Monday, July 26, 2010

Border Town of Dowki & The Root Bridge of Mawlynnong

It was our last day of our stay in Shillong and we still had not seen the famous root-bridges.  We had decided not to leave without seeing it, we hit the road early with packed breakfast just like we did for Cherrapunji and started winding up the road which we had already done twice by that time.  Our first destination was Dowki, the town that borders with Bangladesh. 

To reach Dowki one has to deviate towards left from the Cherrapunji road and travel for about 2 hours.  The road passed through lush greenery on both sides, ranging from mountains to plains to dense forests, it was very relaxing to see such thick foliage with no signs of civilization.  After about half hour journey, the visibility was greatly reduced by a thick blanket of fog, this drastically reduced our speed.  We vaguely saw, through the dense mist, few small hamlets passing by.  The foggy route lasted for about 45 minutes, after which, to our luck it started raining.  It was too romantic a drive - splendid verdure, heavy downpour, absence of civilization!

It was about 10 when we reached Dowki, there is nothing much to see and do in Dowki.  It's just a border village with a river at the entrance of the town, interestingly even the river is divided between India and Bangladesh.  The view from the road atop the mountain is a very picturesque one - a lovely greenish river in the valley, a clamorous crowd in the river on a  plethora of boats lined up, busy collecting stones from the river.  We continued ahead without stopping there to the actual border which resembled  Wagha border without any crowd.  There is BSF check-post on India side & a similar counterpart on Bangladesh side with about 200m no-man's land.  We were allowed to walk unto half-way of no-man's land and were kept a watchful eye on.  We took few pictures and came back & walked around the village.  It was a wonderful sight - acres of areca plantation overlooked by densely forested mountains with a distant waterfall in the landscape.  

On the way back, we stopped at above-said river to photograph the busy bunch of people on the river.  We had to maintain distance from them, for it seems it belonged to Bangladesh and the army-men kept a keen eye on us and warned us when we took a step ahead.  The Indian army guys were interested in knowing about us and asked few questions as to our whereabouts were we heading to and whence have we come.  It was a great place for photography, I just wanted a little more sunlight for it was badly overcast and the movement of the people blurred many of my photographs.  We spent quality time there, before we resumed our return journey.  

For the root-bridge, we had to deviated left about 10km before we reach the Cherrapunji road.  The driver said, it was just about 6km from the deviation but I reckoned it to be not less than 12km.  It was again a green drive with hardly any habitation enroute and not crowded by tourists.  We had to walk about half kilometer on a paved path which passes along a small hamlet, few people were shy to my camera & few were glad.  I was surprised when this mother asked her 2 year old to say "I love you" to us and give a flying kiss, the baby did so...English's everywhere.  After we pass the hamlet, it's a full 10 minutes descent to the river on slippery stones covered with fern & algae, thanks to heavy rainfall that the region receives.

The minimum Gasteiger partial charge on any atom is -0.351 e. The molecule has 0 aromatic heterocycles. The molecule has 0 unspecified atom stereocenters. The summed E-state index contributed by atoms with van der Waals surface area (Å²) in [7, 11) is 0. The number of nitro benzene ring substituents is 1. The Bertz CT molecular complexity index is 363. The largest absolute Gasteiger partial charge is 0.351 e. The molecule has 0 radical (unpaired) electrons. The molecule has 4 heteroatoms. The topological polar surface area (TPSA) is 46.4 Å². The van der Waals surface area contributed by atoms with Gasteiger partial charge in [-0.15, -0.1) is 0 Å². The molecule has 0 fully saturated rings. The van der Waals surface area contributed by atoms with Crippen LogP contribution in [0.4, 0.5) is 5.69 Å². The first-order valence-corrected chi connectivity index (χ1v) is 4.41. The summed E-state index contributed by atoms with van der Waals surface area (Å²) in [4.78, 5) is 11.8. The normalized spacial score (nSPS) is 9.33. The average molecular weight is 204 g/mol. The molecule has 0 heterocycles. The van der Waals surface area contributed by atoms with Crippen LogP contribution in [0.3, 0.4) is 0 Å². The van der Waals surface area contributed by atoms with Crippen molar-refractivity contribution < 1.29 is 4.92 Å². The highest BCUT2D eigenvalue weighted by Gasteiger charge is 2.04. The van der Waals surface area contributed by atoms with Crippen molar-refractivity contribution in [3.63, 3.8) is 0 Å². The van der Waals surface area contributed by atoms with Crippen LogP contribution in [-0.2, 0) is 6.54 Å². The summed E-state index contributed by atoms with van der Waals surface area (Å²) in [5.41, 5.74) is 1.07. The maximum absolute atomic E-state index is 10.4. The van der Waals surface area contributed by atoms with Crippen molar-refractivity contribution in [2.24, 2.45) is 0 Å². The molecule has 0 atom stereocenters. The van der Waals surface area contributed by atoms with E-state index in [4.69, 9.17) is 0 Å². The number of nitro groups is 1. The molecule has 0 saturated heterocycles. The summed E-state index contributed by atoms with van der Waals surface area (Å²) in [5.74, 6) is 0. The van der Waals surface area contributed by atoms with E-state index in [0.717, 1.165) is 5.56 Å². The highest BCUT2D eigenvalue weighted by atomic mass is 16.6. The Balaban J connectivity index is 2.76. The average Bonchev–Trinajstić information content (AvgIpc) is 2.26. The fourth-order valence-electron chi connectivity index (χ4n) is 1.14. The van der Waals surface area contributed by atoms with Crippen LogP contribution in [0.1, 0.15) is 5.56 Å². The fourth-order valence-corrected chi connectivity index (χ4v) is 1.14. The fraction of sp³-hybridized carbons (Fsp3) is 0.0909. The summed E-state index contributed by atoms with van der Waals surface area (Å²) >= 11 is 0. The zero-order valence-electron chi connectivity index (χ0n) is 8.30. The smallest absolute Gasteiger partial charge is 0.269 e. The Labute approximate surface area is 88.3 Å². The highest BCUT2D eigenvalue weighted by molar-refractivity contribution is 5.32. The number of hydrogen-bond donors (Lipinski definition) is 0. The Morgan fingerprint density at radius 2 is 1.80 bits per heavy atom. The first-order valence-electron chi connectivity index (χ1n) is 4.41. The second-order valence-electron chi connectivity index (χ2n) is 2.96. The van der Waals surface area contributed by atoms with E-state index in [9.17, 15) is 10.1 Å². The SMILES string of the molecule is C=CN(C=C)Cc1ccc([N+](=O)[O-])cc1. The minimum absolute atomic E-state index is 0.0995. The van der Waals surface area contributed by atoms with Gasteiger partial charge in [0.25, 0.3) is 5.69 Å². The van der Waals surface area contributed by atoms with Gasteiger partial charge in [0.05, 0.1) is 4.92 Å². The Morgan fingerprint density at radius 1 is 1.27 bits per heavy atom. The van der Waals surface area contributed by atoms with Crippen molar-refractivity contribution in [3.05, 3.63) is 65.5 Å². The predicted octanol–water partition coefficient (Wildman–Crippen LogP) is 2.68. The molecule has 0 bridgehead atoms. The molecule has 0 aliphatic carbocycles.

At the end of the descent, you're there!  Right in front of your eyes you'll witness one of nature's finest architectural marvel.  You'll see the roots of a gigantic tree spread so wide  that it spans the entire width of the river and all you could do is just remain stupefied at such a unique design by the mother herself & completely surrender to it.  No fancy words or beautiful photographs could describe the perfection and the beauty of root bridge to the fullest.  It's as though a gigantic spider of one of those arachnophobic Hollywood movies wove the stranglers of root into an intrinsic & complex web which has resulted in such a bridge.  The villagers have kept stones which forms a pavement to cross the bridge.  Below the bridge, people chill out in the river water showering & swimming , for few it's a picnic spot.  I guess there are many root bridges in Cherrapunji area, some of which may require a day long trek.  The most unique one is I think the double-decker root bridge of Ummonoi, we thought there's always a next time and forewent it.

We then head to village of Mawlynnong which was about 3km from the root bridge, it's supposedly the cleanest village of Asia with people maintaining very aesthetic garden around their house et al, but it was too artificial for my taste and I was almost feverish by that time.  We still had a very long journey (to Shillong, Shillong to Guwahati & Guwahati to Tinsukiya) to do, so we called it quits & drove back towards Shillong.  Dowki & root bridge are definitely worth visiting for it's yet undamaged scenic beauty and uniqueness of the nature if not for anything else.  

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